in the heights review

When In The Heights opened on Broadway in 2008, it was a scrappy little show that could, the product of a college sophomore’s wild ambitions and talent that had been honed and tweaked for years before finally hitting the Great White Way. But more than two decades after Lin-Manuel Miranda initially conceived of In the Heights during his second year at Wesleyan, Miranda’s profile has far exceeded anything that he created pre-Hamilton. So returning to Miranda’s first stage musical made back when he was young, scrappy, and hungry (I’m sorry, that will be the first and last one) with a glossy big-budget adaptation from the director who made Crazy Rich Asians is…a little weird, to say the least.

This is a musical that is bursting with energy, and vigor, and the raw imperfections of youth. It’s a little rough around the edges, but that’s part of its appeal. The feature film adaptation of In the Heights tries to recapture these rough edges, but it does it with a bit of the glitz and glamour that comes with every Hollywood musical. The end result is a movie musical that feels both a little too imperfect and too perfect, but everything is just so joyous and full of spectacle that you don’t notice much.

Set in the close-knit community of Washington Heights in New York City, In the Heights follows Usnavi de la Vega (Anthony Ramos, ready to be the next big heartthrob), a bodega owner who dreams of buying his father’s old bar back in his home country of the Dominican Republic. Usnavi and “Abuela” Claudia (a tremendous Olga Merediz) are the unofficial heart of the Washington Heights community, with the entire neighborhood lining up to get coffee at Usnavi’s bodega every morning with a cheery greeting or a randy joke, and regularly piling into Abuela’s house for dinner.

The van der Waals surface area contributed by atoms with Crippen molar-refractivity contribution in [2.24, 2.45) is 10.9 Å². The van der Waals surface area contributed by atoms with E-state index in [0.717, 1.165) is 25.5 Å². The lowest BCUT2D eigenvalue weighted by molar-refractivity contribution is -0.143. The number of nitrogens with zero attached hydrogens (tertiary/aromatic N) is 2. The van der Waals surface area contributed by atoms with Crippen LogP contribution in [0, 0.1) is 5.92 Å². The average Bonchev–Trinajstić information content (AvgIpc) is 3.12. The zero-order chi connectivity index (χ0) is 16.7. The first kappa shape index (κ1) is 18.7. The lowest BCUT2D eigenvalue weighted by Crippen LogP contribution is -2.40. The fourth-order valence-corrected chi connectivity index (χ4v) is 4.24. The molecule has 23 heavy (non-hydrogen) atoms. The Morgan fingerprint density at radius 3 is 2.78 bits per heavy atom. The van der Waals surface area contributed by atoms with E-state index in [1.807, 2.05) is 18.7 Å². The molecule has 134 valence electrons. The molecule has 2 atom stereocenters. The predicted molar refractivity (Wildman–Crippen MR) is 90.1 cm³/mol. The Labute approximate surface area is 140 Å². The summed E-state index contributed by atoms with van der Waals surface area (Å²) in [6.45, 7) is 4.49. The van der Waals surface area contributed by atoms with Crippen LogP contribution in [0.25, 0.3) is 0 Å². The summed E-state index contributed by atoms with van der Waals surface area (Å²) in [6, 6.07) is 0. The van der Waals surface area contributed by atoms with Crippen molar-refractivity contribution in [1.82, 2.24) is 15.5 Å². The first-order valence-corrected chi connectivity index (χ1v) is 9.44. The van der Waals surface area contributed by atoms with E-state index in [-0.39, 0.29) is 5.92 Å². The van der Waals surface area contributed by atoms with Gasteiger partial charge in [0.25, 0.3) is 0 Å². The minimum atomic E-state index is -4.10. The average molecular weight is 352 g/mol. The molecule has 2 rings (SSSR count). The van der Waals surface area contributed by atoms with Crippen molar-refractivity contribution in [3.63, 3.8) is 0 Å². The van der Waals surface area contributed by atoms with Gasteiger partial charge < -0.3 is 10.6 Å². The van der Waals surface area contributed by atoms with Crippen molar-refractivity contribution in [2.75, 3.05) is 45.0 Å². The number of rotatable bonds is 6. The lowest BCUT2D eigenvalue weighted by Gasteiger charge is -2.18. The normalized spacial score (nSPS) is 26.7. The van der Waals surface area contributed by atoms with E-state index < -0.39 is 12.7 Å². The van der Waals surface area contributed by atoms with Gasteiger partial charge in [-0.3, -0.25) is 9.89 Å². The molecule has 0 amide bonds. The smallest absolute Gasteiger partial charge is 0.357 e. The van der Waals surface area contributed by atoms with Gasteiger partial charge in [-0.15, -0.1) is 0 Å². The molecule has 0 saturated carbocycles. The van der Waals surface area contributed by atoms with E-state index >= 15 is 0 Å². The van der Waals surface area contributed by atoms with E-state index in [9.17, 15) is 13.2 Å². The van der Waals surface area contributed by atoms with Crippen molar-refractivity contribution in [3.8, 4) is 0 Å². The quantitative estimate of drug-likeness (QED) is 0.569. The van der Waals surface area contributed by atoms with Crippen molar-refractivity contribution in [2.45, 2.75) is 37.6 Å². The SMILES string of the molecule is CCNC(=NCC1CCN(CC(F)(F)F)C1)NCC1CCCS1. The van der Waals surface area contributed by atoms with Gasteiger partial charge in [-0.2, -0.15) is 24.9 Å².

Among those regulars are Sonny (Gregory Diaz IV), Usnavi’s younger cousin who helps run the bodega; Benny (Corey Hawkins), Usnavi’s best friend who works at the local taxi dispatch but dreams of starting his own business; Kevin Rosario (Jimmy Smits, always a joy to watch), the owner of the dispatch where Benny works and the father of Nina (a wonderfully vulnerable Leslie Grace), the local pride and joy of the Heights who has just returned from her semester at Stanford after secretly dropping out. And of course, there’s the restless Vanessa (Melissa Barrera, oozing charisma), the neighborhood beauty whom Usnavi nurses a crush on and who always gets her coffee free at the bodega.